PHILADELPHIA — The Society for Cardiovascular Angiography and Interventions Foundation (SCAI) has presented Penn Medicine’s Mitul Kadakia, MD, with the 2014 Gregory Braden Memorial Fellow of the Year Award in recognition of his outstanding performance as an interventional cardiology fellow-in-training. The award is only given to one graduating interventional cardiology fellow in the nation.

Dr. Kadakia is currently a fellow in Interventional Cardiology at the Hospital of the University of Pennsylvania.  He received his undergraduate degree from Harvard College and his medical school degree from Harvard Medical School.  Following medical school, he completed a residency in internal medicine at Brigham & Women’s Hospital and cardiology fellowship at the Hospital of the University of Pennsylvania.  Dr. Kadakia’s clinical and research interests include new devices and therapies for coronary and valvular heart disease, percutaneous structural cardiac interventions, advanced imaging for structural interventions, and bleeding reduction in acute coronary syndromes.

Candidates for the Gregory Braden Memorial Fellow of the Year Award are evaluated based on their interventional skills in multiple modalities, personal contribution to cardiovascular research, authorship in cardiovascular research journals, promise for making contributions to cardiovascular research, and dedication to patient care and well-being. The award is only given to one graduating interventional cardiology fellow in the nation.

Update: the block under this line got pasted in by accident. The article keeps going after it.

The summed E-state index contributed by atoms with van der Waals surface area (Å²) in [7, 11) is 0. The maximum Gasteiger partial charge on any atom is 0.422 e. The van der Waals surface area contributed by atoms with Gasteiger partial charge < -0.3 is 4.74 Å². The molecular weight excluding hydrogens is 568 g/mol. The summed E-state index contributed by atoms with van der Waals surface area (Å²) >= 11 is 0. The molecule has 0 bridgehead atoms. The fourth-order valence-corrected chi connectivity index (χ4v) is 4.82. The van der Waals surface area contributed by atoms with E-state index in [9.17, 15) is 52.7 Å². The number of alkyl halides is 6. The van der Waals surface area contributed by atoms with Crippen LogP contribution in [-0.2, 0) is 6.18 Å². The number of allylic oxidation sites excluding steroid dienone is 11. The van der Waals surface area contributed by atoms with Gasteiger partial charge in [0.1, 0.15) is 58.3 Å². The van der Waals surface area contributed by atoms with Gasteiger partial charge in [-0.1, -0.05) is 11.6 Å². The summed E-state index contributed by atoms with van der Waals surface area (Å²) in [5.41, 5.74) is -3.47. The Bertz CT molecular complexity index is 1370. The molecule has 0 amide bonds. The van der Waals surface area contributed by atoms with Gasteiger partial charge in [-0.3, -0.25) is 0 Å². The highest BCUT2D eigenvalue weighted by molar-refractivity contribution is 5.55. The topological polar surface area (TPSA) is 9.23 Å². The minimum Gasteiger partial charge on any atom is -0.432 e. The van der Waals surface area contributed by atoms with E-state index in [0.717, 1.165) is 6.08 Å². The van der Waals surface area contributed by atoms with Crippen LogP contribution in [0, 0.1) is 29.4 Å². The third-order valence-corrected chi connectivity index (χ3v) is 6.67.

Penn Medicine is one of the world's leading academic medical centers, dedicated to the related missions of medical education, biomedical research, and excellence in patient care. Penn Medicine consists of the Raymond and Ruth Perelman School of Medicine at the University of Pennsylvania (founded in 1765 as the nation's first medical school) and the University of Pennsylvania Health System, which together form a $5.3 billion enterprise.

The Perelman School of Medicine has been ranked among the top five medical schools in the United States for the past 18 years, according to U.S. News & World Report's survey of research-oriented medical schools. The School is consistently among the nation's top recipients of funding from the National Institutes of Health, with $373 million awarded in the 2015 fiscal year.

The University of Pennsylvania Health System's patient care facilities include: The Hospital of the University of Pennsylvania and Penn Presbyterian Medical Center -- which are recognized as one of the nation's top "Honor Roll" hospitals by U.S. News & World Report -- Chester County Hospital; Lancaster General Health; Penn Wissahickon Hospice; and Pennsylvania Hospital -- the nation's first hospital, founded in 1751. Additional affiliated inpatient care facilities and services throughout the Philadelphia region include Chestnut Hill Hospital and Good Shepherd Penn Partners, a partnership between Good Shepherd Rehabilitation Network and Penn Medicine.

Penn Medicine is committed to improving lives and health through a variety of community-based programs and activities. In fiscal year 2015, Penn Medicine provided $253.3 million to benefit our community.

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